Meg Edwards and Hailey de la Vara
Ohio Wesleyan’s construction and renovation plans continue to go forward despite the coronavirus pandemic, but no one, including OWU President Rock Jones, knows if students will return in the fall.
“I don’t know if we will be back on campus in the fall,” Jones said in an interview. “No one knows if we will be back on campus in the fall.”
At a time when uncertainty is a constant for everyone, Jones said he is working 12 hours a day just to keep up with the flood of emails and questions from people.
One concern is OWU’s international students and their ability to come back to campus. About 100 were enrolled this semester and close to 35 students remain on campus. But with travel restrictions, it is highly likely they may have to continue to work remotely. The university will ensure that option is available, Jones said.
“We hope they will continue to be Ohio Wesleyan students,” Jones said.
Meanwhile, the university will press ahead with projects. Construction of the senior village apartments will start at the end of the month.
“The Board of Trustees believes it is critical to move forward with this work to enhance our ability to attract and retain students in an even more competitive recruiting environment,” Jones wrote in an April 6 administrative report to faculty.
The renovation of Smith Hall will continue, too, but the university is delaying for a year the planned $11 million project to renovate 122-year old Slocum Hall.
At the end of March, OWU finished raising over $4 million to completely renovate Branch Rickey Arena, the space where men and women’s basketball teams and volleyball and wrestling teams compete.
The refurbished facility will be air conditioned and include new flooring, bleachers, scoreboards with statistics panels, lights, and a sound system. The main lobby will be redone to create an entryway that highlights current Bishops, past champions and the legacy of the building’s name sake.
The money for the work came entirely from donations from alumni, parents of students and friends of OWU. Work is scheduled to begin in May and be completed in October 2020, but construction workers are already removing bleachers, Jones said.
Renovating the arena is important not just for student athletes, but for the whole community of Delaware, which uses it for summer camps and large events, especially when air conditioning will be in place, Jones said.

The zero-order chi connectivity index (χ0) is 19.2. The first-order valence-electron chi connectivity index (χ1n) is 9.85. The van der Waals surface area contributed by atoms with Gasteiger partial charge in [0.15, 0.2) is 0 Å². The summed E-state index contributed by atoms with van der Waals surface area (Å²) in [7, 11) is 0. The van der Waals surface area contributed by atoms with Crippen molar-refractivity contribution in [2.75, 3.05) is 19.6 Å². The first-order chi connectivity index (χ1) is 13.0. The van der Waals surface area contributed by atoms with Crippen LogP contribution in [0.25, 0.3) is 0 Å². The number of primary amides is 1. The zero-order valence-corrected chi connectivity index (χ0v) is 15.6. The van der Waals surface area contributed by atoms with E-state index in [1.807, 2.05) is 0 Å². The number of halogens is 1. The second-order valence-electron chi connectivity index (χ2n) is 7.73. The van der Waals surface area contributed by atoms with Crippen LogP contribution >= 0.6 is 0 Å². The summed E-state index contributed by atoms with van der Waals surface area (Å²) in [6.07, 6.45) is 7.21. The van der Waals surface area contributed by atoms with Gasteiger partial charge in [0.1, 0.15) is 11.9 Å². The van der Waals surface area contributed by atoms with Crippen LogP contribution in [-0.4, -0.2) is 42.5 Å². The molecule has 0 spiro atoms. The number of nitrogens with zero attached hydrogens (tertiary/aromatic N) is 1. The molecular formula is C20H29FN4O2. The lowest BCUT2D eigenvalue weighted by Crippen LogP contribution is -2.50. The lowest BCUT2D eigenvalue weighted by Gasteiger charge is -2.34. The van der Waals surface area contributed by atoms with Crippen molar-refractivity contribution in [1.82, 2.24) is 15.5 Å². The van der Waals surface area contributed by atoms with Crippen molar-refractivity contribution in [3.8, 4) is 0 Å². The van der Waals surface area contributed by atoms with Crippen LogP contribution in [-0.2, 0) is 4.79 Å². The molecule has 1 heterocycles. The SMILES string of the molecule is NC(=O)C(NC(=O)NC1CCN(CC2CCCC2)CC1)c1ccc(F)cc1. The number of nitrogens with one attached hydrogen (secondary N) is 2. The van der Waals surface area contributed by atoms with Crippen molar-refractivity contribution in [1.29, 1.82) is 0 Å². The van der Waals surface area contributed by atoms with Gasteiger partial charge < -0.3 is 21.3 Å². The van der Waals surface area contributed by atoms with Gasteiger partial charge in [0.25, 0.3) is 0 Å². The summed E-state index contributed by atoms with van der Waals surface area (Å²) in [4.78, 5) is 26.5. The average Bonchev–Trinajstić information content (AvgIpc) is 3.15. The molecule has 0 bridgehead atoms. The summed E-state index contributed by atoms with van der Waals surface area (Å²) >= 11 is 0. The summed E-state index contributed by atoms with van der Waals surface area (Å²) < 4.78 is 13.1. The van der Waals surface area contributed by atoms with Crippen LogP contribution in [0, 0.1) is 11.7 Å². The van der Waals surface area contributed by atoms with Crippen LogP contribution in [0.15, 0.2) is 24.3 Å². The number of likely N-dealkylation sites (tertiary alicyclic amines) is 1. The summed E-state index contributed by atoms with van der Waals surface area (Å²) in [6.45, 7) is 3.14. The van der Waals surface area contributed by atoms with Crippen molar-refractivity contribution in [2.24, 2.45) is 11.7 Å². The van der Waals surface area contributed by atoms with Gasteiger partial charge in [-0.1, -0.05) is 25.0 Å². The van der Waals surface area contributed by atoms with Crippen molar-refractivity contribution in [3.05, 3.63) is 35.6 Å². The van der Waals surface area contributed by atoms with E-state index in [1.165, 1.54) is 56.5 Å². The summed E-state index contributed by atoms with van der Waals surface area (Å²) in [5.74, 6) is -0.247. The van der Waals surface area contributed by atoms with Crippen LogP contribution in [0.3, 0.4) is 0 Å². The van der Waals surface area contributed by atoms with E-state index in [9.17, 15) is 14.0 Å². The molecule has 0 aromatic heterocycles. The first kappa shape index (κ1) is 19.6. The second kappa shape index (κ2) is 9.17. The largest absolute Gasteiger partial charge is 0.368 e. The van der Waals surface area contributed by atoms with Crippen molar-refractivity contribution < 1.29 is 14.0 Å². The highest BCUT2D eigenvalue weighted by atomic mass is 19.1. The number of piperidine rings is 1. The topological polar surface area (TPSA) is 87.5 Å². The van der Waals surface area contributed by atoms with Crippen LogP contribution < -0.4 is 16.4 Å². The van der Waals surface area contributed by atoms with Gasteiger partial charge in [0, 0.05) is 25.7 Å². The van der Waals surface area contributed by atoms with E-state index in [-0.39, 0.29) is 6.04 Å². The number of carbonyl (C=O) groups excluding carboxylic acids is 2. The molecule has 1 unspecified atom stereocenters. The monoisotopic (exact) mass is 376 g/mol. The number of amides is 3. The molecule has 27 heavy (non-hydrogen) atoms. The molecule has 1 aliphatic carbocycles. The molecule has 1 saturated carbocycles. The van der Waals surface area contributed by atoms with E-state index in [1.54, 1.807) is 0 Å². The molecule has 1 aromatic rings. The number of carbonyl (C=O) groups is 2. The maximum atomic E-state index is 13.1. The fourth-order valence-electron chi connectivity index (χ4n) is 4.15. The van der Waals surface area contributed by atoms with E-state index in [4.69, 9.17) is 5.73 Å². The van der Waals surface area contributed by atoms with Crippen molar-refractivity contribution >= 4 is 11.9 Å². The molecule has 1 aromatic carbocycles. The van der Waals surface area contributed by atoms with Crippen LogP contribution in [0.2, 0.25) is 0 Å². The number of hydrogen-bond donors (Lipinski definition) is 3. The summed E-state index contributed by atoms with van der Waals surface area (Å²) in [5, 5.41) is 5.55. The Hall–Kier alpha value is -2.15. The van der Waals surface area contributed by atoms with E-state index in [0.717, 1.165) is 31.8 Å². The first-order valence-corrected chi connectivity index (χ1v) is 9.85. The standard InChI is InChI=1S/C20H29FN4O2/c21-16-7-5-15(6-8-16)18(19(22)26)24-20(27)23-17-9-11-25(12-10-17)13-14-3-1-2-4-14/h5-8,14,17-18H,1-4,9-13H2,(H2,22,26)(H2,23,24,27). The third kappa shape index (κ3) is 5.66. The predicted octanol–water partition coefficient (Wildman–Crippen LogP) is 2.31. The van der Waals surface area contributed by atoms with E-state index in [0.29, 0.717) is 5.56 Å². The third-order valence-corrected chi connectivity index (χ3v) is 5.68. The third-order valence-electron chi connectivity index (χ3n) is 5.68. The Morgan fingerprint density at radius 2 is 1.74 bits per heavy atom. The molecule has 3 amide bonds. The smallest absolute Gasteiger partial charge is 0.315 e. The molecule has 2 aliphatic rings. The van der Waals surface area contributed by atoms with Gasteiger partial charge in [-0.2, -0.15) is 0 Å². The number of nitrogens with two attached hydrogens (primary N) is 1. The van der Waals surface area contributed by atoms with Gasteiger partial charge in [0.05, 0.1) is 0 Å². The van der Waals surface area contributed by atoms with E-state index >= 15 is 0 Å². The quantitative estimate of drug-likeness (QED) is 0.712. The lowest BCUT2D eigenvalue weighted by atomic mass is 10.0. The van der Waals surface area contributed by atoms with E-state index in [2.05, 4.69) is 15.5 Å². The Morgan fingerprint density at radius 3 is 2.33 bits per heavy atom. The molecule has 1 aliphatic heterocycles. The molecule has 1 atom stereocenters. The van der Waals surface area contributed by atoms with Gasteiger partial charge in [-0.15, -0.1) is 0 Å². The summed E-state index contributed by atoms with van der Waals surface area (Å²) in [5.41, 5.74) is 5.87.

Cole Hatcher, OWU’s director of Media and Community Relations, said improving a campus facility benefits all students, including prospective students.
“I think everyone will appreciate seeing the new entryway that honors current and former Bishop athletes as well as Branch Rickey himself,” Hatcher said. “The All-American Lounge will be a wonderful addition as well.”
Renovations obviously will affect athletes and Jones in an April 3 email to faculty said he was “grateful to Coach (Krista) Cobb and the student athletes who will be impacted by this removal.”
But as volleyball team members said, they don’t play for the gym, they play for the team.
That was the decision that senior Molly Jewett came to with her teammates after learning their upcoming season games will be held in the field house, while Branch Rickey Arena is undergoing renovations.
“Wherever we are, we will still be OWUVB,” she said.
Freshman Chloe Merritt said she is not worried about the renovation interrupting the season,
“Rock Jones and (athletic director) Doug Zip and others have been super helpful and have done a very great job communicating with us on a personal level about the renovation and the process with it,” Merritt said.
Columbus-based Marker, Inc. is working on much of the construction on campus, but no contract has been finalized for the arena’s renovations. Marker built the Small Living Units on Rowland Avenue and has done LEED-certified environmentally friendly projects in the past.
Parking will not be affected by the arena’s renovations, Jones said. The only visible exterior change will be the entryway honoring the story of Rickey.
Jones also said no plans exist for a reopening celebration, but the campus will come together to celebrate when the work is done, Jones said.
“Campus is a ghost town,” Jones said. “I hate no one is here. We want to bring it back to life.”